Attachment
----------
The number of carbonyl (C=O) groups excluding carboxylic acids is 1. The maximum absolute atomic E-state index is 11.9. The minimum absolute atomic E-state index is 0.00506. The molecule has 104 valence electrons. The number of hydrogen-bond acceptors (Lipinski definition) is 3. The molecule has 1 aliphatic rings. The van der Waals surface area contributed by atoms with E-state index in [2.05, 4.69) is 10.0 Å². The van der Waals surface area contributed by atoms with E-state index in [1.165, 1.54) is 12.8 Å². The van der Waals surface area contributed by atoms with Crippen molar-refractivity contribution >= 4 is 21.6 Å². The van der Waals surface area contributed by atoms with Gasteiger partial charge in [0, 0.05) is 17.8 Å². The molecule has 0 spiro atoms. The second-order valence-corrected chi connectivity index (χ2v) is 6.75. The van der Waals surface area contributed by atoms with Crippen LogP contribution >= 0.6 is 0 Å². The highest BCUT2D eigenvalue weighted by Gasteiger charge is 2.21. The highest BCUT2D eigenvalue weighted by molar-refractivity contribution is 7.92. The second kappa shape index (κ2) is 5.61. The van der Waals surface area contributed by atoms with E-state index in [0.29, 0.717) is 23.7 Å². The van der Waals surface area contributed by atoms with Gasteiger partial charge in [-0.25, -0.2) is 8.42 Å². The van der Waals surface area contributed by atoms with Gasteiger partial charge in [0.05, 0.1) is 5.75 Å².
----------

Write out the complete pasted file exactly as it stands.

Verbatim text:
The number of carbonyl (C=O) groups excluding carboxylic acids is 1. The maximum absolute atomic E-state index is 11.9. The minimum absolute atomic E-state index is 0.00506. The molecule has 104 valence electrons. The number of hydrogen-bond acceptors (Lipinski definition) is 3. The molecule has 1 aliphatic rings. The van der Waals surface area contributed by atoms with E-state index in [2.05, 4.69) is 10.0 Å². The van der Waals surface area contributed by atoms with E-state index in [1.165, 1.54) is 12.8 Å². The van der Waals surface area contributed by atoms with Crippen molar-refractivity contribution >= 4 is 21.6 Å². The van der Waals surface area contributed by atoms with Gasteiger partial charge in [0, 0.05) is 17.8 Å². The molecule has 0 spiro atoms. The second-order valence-corrected chi connectivity index (χ2v) is 6.75. The van der Waals surface area contributed by atoms with Crippen LogP contribution >= 0.6 is 0 Å². The highest BCUT2D eigenvalue weighted by Gasteiger charge is 2.21. The highest BCUT2D eigenvalue weighted by molar-refractivity contribution is 7.92. The second kappa shape index (κ2) is 5.61. The van der Waals surface area contributed by atoms with E-state index in [0.29, 0.717) is 23.7 Å². The van der Waals surface area contributed by atoms with Gasteiger partial charge in [-0.25, -0.2) is 8.42 Å². The van der Waals surface area contributed by atoms with Gasteiger partial charge in [0.05, 0.1) is 5.75 Å².